Presidential Spokesman Harry Roque has virtually received an earful from Foreign Secretary Teodoro Locsin Jr. who told the former to just “lay off” matters concerning foreign affairs.
In his Twitter post Monday night, Locsin called out Roque after making remarks that apparently overstepping the turf of the Department of Foreign Affairs, particularly when the Palace official commented on the controversial China’s passage of a law authorizing its Coast Guard to shoot foreign vessels in its claimed reefs and waters in the South China Sea.
“Harry, just lay off foreign affairs,” Locsin said.
“I am not listening to Harry Roque. Love the guy but he’s not competent in this field. We do not go back to The Hague. We might lose what we won. Harry, lay off,” the DFA chief added.
The China Coast Guard law also allows coast guard personnel to demolish other countries' structures built on Chinese-claimed reefs and to board and inspect foreign vessels in waters claimed by China.
But Roque on Monday said the Philippines could take China anew to the United Nations Convention on the Law of the Sea (UNCLOS) to question its controversial law.
In 2016, the Permanent Arbitration Tribunal ruled that China's massive claims over the South China Sea has no legal basis. But Beijing rejected the landmark decision.
In a Twitter post on Tuesday, Locsin again clarified that “Presidential (Spokesman) Harry Roque does not express foreign policy” when the latter made a statement about the military takeover in Myanmar that resulted in the arrest and detention of democracy icon Aung San Suu Kyi and other politicians.
Roque described the situation in Myanmar as “an internal matter,” saying “our primary concern is the safety of our people.”
Roque said the government’s primary objective was to ensure the safety of over 1,200 Filipinos in Myanmar.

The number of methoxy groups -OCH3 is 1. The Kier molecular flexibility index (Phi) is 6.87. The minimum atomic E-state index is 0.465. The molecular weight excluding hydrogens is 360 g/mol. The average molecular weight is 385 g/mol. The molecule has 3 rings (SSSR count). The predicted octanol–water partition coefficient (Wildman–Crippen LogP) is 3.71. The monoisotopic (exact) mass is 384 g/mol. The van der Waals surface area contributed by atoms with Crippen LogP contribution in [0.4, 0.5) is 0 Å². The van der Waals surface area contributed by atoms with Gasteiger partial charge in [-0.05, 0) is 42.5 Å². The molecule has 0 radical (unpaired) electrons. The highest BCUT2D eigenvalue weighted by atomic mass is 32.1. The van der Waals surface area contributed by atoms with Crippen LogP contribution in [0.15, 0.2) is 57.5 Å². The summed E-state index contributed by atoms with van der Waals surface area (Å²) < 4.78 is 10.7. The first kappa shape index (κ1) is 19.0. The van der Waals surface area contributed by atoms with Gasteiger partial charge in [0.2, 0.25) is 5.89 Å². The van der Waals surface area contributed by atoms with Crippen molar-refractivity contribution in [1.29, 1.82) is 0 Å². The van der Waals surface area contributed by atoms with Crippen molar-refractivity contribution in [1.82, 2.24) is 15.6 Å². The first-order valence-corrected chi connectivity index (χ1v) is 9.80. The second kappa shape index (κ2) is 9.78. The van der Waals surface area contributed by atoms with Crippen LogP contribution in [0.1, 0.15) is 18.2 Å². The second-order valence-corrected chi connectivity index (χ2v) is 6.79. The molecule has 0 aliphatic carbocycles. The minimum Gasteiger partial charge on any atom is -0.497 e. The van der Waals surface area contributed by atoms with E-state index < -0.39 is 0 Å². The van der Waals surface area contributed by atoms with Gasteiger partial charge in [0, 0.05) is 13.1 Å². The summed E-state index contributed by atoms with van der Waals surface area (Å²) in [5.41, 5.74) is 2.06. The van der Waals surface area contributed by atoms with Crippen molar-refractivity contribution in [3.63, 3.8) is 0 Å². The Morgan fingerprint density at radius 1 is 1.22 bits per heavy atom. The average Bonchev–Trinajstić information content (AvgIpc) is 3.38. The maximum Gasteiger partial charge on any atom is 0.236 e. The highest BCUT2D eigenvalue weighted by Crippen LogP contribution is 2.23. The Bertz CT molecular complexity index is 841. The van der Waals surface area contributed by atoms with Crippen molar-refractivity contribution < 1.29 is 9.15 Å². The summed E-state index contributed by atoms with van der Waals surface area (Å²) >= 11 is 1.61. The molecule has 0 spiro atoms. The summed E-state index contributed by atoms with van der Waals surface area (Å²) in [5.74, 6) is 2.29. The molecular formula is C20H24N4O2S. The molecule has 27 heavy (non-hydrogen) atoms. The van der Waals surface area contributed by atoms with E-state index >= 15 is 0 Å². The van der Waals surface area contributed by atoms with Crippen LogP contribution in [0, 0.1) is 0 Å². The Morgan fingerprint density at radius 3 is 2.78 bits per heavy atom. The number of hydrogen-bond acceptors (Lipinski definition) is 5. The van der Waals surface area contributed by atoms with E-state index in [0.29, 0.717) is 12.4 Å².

“Our armed forces are on standby in case we need to airlift them as well as navy ships to repatriate them if necessary,” Roque added.
However, Locsin emphasized that Roque’s statement was his personal opinion and did not reflect the position of the DFA.
“That was his personal opinion. And the last thing we will do is assemble our Armed Forces to evacuate our nationals,” he stressed.
According to Locsin, he is deferring to President Rodrigo Duterte on what position the government would take on the military coup in Myanmar and the detention of Aung San Suu Kyi.
“As Foreign (Affairs) Secretary I’ve taken a wait & see attitude to Myanmar. But my President is not calculating. He is a man of strong personality loyalties. In his eyes Aung San Suu Kyi & Myanmar are one & the same. I’ve noted his affection for her. I await his orders,” he said, in a separate post.
“Aung Sang Suu Kyi is the greatest woman in the world today – the embodiment of freedom and democracy whatever the fairies in Oxford who’ve never run risks may think – has been detained. Can we give the infinitely lesser domestic issues a rest?” he added.
Nonetheless, Locsin admitted that he was in touch with Philippine Ambassador to Myanmar Red Kapunan on what would be the government’s “well-though-out” position to take on the Myanmar issue.
“Colonel Red Kapunan, my ambassador to Myanmar, and I are strategizing what successively well-thought-out positions to take as circumstances change; he and I are veterans of coup attempts on opposite sides. Only the President can override our moves,” he said.
Meanwhile, Sen. Risa Hontiveros on Tuesday said the Philippine government should not be lulled into complacency by the Chinese Embassy trying to pass off China's new Coast Guard law as harmless.
"It is not, particularly for countries with competing claims in the South China Sea," stressed Hontiveros.
While China can pass any law it wants, she said these laws could not be used in ways that violate UNCLOS and international law.
According to the opposition senator, this was an unfortunate provocation, considering that China was militarizing its Coast Guard.
She said Chinese Coast Guard was supposed to be a civilian institution, while making implied claims through its baseless nine-dash line that its sovereignty and jurisdiction extends to the West Philippine Sea.
She said China's nine-dash line had no basis so there was no reason for them to claim territories.
"This unfounded claim of sovereignty over the entire South China Sea is illegal."
"China’s Coast Guard, deemed the largest in the world, can take military action disguised as enforcement of their maritime laws anywhere within this nine-dash line that has long been invalidated by international law. Again, this violates the Philippines’ rights under the UNCLOS," she added.
The refusal of Chinese vessel Jia Geng to submit to search within our territorial sea, the senator said, was also a violation of Filipinos' rights under the UNCLOS.
"Inside our territorial sea, we have an unambiguous right to board and inspect. If we talk of COVID, our law applies, not China's," she said.